• Heavy bleeding.  Many women experience extremely heavy menstrual bleeding during perimenopause.   Heavy bleeding can cause iron deficiency anemia that can lead to fatigue.  If you are experiencing heavy bleeding, check with your doctor about having blood work done to test for your iron levels.
  • Low thyroid function.   At this time in our lives many women develop a thyroid condition from increased TSH (thyroid stimulating hormone) levels greater than 2 (with 0.50-2.0 being normal during perimenopause) which is indicative of hypothyroidism and can cause fatigue.  Again, check with your doctor to see if you need blood work to determine your levels.

Psychological Causes Of Crashing Fatigue During Menopause

  • Depression.  Probably the most common psychological cause of fatigue during all phases of menopause is depression.  Depression can be triggered by fluctuating hormone levels, diet and insomnia.
  • Stress and anxiety.  Symptoms of stress and anxiety can be directly related to those unstable hormones we’ve already mentioned.  Stress and anxiety at menopause is frequently the result of unresolved emotions which often accompany all the changes taking place during midlife.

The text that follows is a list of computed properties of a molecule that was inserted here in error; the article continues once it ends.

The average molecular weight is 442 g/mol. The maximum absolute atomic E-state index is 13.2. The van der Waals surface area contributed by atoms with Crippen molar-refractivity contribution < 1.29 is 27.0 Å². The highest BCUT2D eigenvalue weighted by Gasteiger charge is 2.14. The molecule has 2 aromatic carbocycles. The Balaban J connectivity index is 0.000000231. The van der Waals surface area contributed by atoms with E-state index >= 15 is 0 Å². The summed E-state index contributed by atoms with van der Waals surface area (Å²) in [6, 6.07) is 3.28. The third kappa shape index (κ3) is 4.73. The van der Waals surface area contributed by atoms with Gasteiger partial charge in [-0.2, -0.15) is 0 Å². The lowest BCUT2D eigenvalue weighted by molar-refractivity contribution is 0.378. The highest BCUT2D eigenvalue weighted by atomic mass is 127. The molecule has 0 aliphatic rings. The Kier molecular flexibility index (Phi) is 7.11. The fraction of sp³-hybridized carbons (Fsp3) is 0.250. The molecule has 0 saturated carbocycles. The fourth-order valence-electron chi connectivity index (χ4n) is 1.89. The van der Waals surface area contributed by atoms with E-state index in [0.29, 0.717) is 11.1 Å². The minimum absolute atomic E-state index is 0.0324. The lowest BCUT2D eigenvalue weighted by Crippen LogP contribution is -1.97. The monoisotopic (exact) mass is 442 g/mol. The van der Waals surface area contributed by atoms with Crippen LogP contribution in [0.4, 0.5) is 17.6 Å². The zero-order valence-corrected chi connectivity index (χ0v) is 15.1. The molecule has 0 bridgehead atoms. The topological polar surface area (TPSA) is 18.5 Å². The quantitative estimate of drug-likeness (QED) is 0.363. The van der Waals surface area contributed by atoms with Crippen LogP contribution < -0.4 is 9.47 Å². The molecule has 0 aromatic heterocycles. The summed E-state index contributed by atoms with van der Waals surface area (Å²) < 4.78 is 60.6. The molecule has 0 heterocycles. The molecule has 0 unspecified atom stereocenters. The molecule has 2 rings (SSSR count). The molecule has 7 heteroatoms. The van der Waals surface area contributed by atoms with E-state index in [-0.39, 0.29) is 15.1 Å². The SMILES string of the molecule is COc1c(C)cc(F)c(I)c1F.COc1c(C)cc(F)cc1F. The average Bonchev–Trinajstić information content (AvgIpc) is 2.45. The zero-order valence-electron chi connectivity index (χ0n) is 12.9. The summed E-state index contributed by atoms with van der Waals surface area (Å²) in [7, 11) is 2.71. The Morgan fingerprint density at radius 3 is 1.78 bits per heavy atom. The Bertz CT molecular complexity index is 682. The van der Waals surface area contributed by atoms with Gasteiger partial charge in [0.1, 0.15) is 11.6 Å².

What Can I Do For My Crashing Fatigue During Menopause?

    • Get your hormones in balance.   Depending on your levels, hormones can be managed with proper nutrition (click to see my hormone balancing food plan) or with natural hormone therapy.  If hormone therapy is necessary, I recommend bioidentical hormones that are made from soybeans and yams.  Their molecular structure is designed to be an exact match of the hormones found in the human body.
    • Manage stress.  I recommend yoga and meditation for stress relief, as well as for insomnia.
    • Beat insomnia.  Through a balanced diet, yoga and meditation, you can usually keep insomnia at bay.  Click to see more on natural cures for insomnia.
    • Natural vitamins and supplements:  Ginseng, iron, magnesium, fish oil, evening primrose oil, DHEA, melatonin, vitamins B12 and B6

Search For Supplements Now

Sum Up

take a nap

Be Kind To Yourself And Take A Nap

I just want to stress that if you are in any phase of menopause and suffering from moderate to severe fatigue, make sure you rule out any serious illness or condition with the help of your doctor, first!  You can try some of the suggestions here to treat your minor to moderate fatigue and will most likely see results within 2-4 weeks.  With regular and daily calming meditation and exercise, such as relaxing yoga, you may even have immediate relief from crashing fatigue during menopause.  And, remember to always be kind to yourself and take a nap whenever possible.  My best to you!